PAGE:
A coalition of film and entertainment leaders, high technology companies, and consumer advocates today called on TV broadcasters to modify their controversial digital television proposal.
The coalition is endorsing calls by the White House and FCC for a cooperative solution that would give consumers greater choice, pictures and sound faithful to the original, and better technology at a more affordable price.
Meanwhile, supporters of the "Grand Alliance" standard today are in closed-door sessions in Washington, D.C. organized by the broadcast industry.
"The White House and FCC have sent a clear message to all sides: get together and agree on digital TV standards that are good for consumers," said Oscar Award-Winning actor Richard Dreyfuss. "It's time for broadcasters and TV set manufacturers to work with us to resolve the serious problems with the proposed 'Grand Alliance' standard."
Leaders from film, entertainment, high tech and consumer groups have warned that adoption of the entire "Grand Alliance" proposal would unnecessarily cost consumers billions of dollars, lock-in inferior technology, slow the convergence of television and personal computers, reduce competition, and continue showing movies on TV in an inferior fashion.
The coalition, Americans for Better Digital TV, reads like a "who's who" list of entertainment and high technology companies and organizations.
The Americans for Better Digital TV coalition includes: the Directors Guild of America; the Computer Industry Coalition on Advanced Television Service; the Media Access Project; the International Photographers Guild, Local 600, AFL-CIO; the American Society of Cinematographers; Digital Theater Systems, LP; the Todd-AO Corporation; Artist Rights Foundation; Panavision International, LP; the American Homeowners Foundation; the Computing Technology Industry Association; the Business Software Alliance; and a number of computer hardware and software companies including Compaq Computer Corporation, Apple Computer, Inc., Intel Corporation, and Microsoft Corporation.
Hundreds of Hollywood directors, cinematographers, actors and producers have joined the effort, including Steven Spielberg, Clint Eastwood, Arthur Hiller, Martin Scorsese, Dustin Hoffman, Sydney Pollack, and Robert Zemeckis.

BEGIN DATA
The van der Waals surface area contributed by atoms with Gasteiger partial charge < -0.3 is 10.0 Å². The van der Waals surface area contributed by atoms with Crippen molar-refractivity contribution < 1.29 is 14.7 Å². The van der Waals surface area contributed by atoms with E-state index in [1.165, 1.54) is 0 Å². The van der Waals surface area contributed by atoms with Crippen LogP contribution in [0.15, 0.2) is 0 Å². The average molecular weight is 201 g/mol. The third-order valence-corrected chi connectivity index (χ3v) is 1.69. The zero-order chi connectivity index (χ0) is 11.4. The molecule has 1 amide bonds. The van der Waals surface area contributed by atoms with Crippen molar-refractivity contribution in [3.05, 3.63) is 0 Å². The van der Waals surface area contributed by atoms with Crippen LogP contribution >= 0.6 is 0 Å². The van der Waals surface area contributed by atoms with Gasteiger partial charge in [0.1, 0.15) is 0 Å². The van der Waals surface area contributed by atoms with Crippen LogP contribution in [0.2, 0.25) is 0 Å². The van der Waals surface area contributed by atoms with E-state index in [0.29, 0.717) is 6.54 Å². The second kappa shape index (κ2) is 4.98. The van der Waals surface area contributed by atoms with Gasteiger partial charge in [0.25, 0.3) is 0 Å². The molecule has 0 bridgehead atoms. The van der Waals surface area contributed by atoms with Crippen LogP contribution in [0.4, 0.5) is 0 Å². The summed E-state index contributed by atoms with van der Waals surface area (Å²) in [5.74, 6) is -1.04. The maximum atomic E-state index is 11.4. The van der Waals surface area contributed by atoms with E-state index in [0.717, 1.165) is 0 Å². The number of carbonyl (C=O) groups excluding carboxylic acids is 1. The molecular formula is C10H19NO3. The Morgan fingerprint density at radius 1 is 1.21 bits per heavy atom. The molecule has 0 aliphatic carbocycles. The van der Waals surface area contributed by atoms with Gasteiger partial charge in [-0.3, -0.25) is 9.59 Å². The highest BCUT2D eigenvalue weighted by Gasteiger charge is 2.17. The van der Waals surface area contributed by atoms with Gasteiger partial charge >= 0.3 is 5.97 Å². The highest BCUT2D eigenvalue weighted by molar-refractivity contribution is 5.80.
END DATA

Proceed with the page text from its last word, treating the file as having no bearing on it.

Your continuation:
"We are ready to work with other industries to find a common approach," said Eckhard Pfeiffer, President and Chief Executive Officer of Compaq Computer Corporation. "I feel certain we can find solutions that are broad enough to suit the needs of all the players, and forward-looking enough to enable future applications."
Senior Administration officials, including President Clinton, have called on both sides to resolve their differences. "The best standard would be one developed by and supported by all the affected industries, which could then be endorsed by the FCC," the President said in the September 23, 1996 issue of Broadcasting & Cable. "We want to make sure that there are no roadblocks to future compatibility between television and computers."
"This new technology will let us show movies at home as they are seen in the theaters," said distinguished director Martin Scorsese, a vice president of the Artist Rights Foundation. "We will no longer have to tolerate the mutilation of films when they are shown on TV."
"We strongly support efforts to bring digital television to American homes," said Bill Gates, Chairman and CEO of Microsoft. "Unfortunately some critical parts of the 'Grand Alliance' proposal would unnecessarily slow the convergence of PCs and televisions. Getting these standards right is vital to achieving the digital future where consumers will be able to watch television on their PCs or access the Internet from their TVs."
"Making the right decisions on audio and video standards are not only in the best interests of consumers and the creative community but will be essential to the continuing competitiveness of broadcasters as technology advances. The failed attempt to establish a conventional analog HDTV standard in a rapidly evolving technical environment should be a lesson to all concerned," said Terry Beard, Chairman of Digital Theater Systems.
"Progressive scan is already the standard for the computer industry and we expect it to also become the standard for other consumer electronics, such as television," said Dr. Donald Norman, Vice President of Research at Apple Computer, Inc. "Rather than lock in old technology, new digital TV standards should allow the greatest flexibility for innovation and technological development."
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